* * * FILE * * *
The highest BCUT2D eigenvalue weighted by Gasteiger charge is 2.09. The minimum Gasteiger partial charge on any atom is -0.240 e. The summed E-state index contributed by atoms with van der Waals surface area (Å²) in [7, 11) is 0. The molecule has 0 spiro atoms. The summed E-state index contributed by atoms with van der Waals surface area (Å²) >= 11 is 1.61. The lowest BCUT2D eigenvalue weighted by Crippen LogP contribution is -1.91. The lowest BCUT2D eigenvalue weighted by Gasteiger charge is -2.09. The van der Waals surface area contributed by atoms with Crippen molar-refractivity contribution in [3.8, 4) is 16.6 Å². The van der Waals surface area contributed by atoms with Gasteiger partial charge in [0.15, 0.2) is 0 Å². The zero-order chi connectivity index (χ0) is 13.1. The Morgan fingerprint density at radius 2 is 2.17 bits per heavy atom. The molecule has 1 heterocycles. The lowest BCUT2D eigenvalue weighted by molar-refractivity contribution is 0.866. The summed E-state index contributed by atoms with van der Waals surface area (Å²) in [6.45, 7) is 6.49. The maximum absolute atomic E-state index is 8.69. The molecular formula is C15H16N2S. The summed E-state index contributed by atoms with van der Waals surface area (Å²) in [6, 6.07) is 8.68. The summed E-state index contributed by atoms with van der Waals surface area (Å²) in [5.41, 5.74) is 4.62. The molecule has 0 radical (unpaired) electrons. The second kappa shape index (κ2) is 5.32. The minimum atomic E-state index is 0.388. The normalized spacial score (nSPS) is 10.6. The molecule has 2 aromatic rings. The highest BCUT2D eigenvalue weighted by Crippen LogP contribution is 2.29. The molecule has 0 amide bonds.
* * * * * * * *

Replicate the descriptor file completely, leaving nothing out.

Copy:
The highest BCUT2D eigenvalue weighted by Gasteiger charge is 2.09. The minimum Gasteiger partial charge on any atom is -0.240 e. The summed E-state index contributed by atoms with van der Waals surface area (Å²) in [7, 11) is 0. The molecule has 0 spiro atoms. The summed E-state index contributed by atoms with van der Waals surface area (Å²) >= 11 is 1.61. The lowest BCUT2D eigenvalue weighted by Crippen LogP contribution is -1.91. The lowest BCUT2D eigenvalue weighted by Gasteiger charge is -2.09. The van der Waals surface area contributed by atoms with Crippen molar-refractivity contribution in [3.8, 4) is 16.6 Å². The van der Waals surface area contributed by atoms with Gasteiger partial charge in [0.15, 0.2) is 0 Å². The zero-order chi connectivity index (χ0) is 13.1. The Morgan fingerprint density at radius 2 is 2.17 bits per heavy atom. The molecule has 1 heterocycles. The lowest BCUT2D eigenvalue weighted by molar-refractivity contribution is 0.866. The summed E-state index contributed by atoms with van der Waals surface area (Å²) in [6.45, 7) is 6.49. The maximum absolute atomic E-state index is 8.69. The molecular formula is C15H16N2S. The summed E-state index contributed by atoms with van der Waals surface area (Å²) in [6, 6.07) is 8.68. The summed E-state index contributed by atoms with van der Waals surface area (Å²) in [5.41, 5.74) is 4.62. The molecule has 0 radical (unpaired) electrons. The second kappa shape index (κ2) is 5.32. The minimum atomic E-state index is 0.388. The normalized spacial score (nSPS) is 10.6. The molecule has 2 aromatic rings. The highest BCUT2D eigenvalue weighted by Crippen LogP contribution is 2.29. The molecule has 0 amide bonds.